By Maria Thiaw, M.F.A., Professor, English and Communication
Every new technology has its benefits and its pitfalls, and throughout history, as new inventions have emerged, traditional industries have shown reluctance before coming to acceptance. Teaching, an ancient art, is no different. All of the new bells and whistles coming our way from CPC’s CTE can be overwhelming and under a challenging course load, learning new technologies can seem impossible. That being said, today’s students have been raised on multimedia and in order to lasso them long enough to get our points across, we need a 21st-century approach. This is why I was an early adopter of all that the CTE has to offer. In the process of using the CTE to create videos through Screencast-O-Matic and the One Button Studio, I have learned a few things that have made using technology in the classroom easier.
First, you have to approach this with an open mind and understand that it is a process. Look at your schedule for places where you can squeeze in some practice time. Come in on a Monday or use one free hour during each day to learn how to use the programs. The biggest time commitment is in the beginning when you are learning. I found that it took a couple of days of practice, but they are very user-friendly and Kim and Judith were there to help. Once I mastered them, things went much faster. Now that I know how to use the programs, I find that I need about 2 – 3 hours to prepare a PowerPoint video for a class. 1 hour to prep it, 1 hour or less to record it and 1 hour to edit it. This is why it’s best to learn and plan over break, have a script ready, and plan time throughout each week to build your inventory of lessons. Notice the word I am repeating here is PLAN.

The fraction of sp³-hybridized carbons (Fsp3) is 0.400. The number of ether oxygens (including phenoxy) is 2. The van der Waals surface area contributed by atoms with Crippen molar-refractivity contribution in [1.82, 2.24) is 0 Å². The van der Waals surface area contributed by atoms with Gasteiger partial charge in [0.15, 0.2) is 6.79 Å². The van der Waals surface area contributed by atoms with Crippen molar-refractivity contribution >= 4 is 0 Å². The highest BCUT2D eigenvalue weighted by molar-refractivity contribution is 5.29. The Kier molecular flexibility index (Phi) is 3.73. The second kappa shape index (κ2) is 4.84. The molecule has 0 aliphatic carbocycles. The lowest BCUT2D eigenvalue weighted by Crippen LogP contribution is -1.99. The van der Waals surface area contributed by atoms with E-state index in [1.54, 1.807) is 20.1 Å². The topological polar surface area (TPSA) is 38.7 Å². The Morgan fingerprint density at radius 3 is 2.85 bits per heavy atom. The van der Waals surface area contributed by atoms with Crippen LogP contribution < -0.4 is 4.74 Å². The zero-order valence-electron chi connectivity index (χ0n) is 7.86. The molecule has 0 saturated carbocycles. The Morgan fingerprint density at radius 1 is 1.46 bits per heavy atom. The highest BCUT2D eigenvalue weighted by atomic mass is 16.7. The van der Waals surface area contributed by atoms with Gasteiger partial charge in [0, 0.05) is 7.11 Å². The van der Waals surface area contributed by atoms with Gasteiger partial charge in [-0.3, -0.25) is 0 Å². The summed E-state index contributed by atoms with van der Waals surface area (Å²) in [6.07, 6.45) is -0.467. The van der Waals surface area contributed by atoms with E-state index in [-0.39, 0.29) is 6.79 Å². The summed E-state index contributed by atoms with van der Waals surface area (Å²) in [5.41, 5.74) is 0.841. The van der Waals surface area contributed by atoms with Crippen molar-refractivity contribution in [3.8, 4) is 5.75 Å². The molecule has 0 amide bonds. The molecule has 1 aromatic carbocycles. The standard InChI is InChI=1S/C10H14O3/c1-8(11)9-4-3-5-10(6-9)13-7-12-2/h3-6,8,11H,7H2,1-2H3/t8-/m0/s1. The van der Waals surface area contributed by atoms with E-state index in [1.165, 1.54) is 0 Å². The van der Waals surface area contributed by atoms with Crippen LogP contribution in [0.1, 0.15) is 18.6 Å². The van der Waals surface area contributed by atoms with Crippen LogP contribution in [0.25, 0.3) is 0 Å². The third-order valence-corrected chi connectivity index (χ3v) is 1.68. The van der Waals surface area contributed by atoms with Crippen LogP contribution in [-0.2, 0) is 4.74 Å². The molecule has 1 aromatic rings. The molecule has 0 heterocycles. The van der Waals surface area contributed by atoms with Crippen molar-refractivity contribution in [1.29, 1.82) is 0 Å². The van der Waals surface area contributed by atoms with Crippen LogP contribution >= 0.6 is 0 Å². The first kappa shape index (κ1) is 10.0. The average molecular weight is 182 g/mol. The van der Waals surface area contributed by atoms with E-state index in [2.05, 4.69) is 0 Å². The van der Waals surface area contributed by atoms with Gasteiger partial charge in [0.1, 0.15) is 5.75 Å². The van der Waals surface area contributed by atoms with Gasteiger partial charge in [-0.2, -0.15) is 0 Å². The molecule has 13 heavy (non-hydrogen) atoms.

Secondly, you must edit your expectations. Don’t expect to have an entire class, let alone 4, completed over a two-week break. This isn’t a week long project; it’s a term-long project. It might take longer than that to feel like your class is perfect. Take your time and get through each lesson. Eventually, the class will be where you want it to be and you’ll be proud of it.
Lastly, don’t worry! You don’t need 44 hours of video, even if it is an online class. It is best to use a variety of teaching methods. Attention spans are short these days so think about keeping your videos less than ten minutes. If you are lecturing for an hour, you can break it up into five or six segments, which helps to promote student focus.
Now that I can handle Screencast-O-Matic, I can create and edit short videos at home. Even under our intense schedule, with some planning and patience we can work some of these technologies into our pedagogy.